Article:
Synopses & Reviews
In this biography, Chambers traces Ransome's life back to his earliest childhood, his struggles as a hack writer, and his flight from a disastrous marriage, then on to the decade he spent in Russia during that country's violent, formative years, ostensibly as a journalist, but more accurately as a spy (albeit a sympathetic one). The book's genius lies in Chambers's complete understanding of the Revolution's complexity, the rise and fall of the factions, the extreme personalities who guided it and were often sacrificed to it. He explores the tensions Ransome always felt between his allegiance to England's decencies and the egalitarian Bolshevik vision, between competing romantic attachments, between the Lake Country he loved and always considered home and the lure of the Russian steppes to which he repeatedly returned. What emerges is not only history, recorded by someone who was there to witness it, but also the story of an immensely troubled and conflicted human being not entirely at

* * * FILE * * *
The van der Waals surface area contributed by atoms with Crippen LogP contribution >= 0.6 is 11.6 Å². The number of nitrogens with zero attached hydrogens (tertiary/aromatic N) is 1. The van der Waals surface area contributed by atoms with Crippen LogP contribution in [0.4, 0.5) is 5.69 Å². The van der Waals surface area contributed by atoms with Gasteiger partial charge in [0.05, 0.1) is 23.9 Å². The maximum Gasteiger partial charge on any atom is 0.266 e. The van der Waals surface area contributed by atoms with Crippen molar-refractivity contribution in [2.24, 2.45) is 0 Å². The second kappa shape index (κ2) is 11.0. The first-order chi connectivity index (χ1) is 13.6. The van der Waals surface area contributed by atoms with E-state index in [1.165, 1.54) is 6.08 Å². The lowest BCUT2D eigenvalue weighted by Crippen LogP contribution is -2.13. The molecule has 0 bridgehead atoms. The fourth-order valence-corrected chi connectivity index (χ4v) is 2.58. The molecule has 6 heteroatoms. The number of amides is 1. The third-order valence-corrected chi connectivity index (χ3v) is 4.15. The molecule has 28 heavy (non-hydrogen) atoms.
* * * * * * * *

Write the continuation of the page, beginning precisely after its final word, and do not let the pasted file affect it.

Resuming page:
Arthur Ransome is best known for the twelve immortal "Swallows and Amazons" books he wrote on his return from Russia in 1928. Ransome led a double, and often tortured, life. Before his fame as an author, he was notorious for very different reasons: between 1917 and 1924, he was the Russian correspondent for the Daily News and the Manchester Guardian, and his sympathy for the Bolshevik regime gave him access to its leaders, politics, and plots. He was friends with Karl Radek, the Bolshevik's Chief of Propaganda, and Felix Dzerzhinsky, founder of the secret police.
In this biography, Chambers explores the tensions Ransome felt between his allegiance to England's decencies and the egalitarian Bolshevik vision, between the Lake Country he loved and always considered home and the lure of the Russian steppes to which he repeatedly returned. What emerges is not only history, but also the story of an immensely troubled man not entirely at home in either culture or country.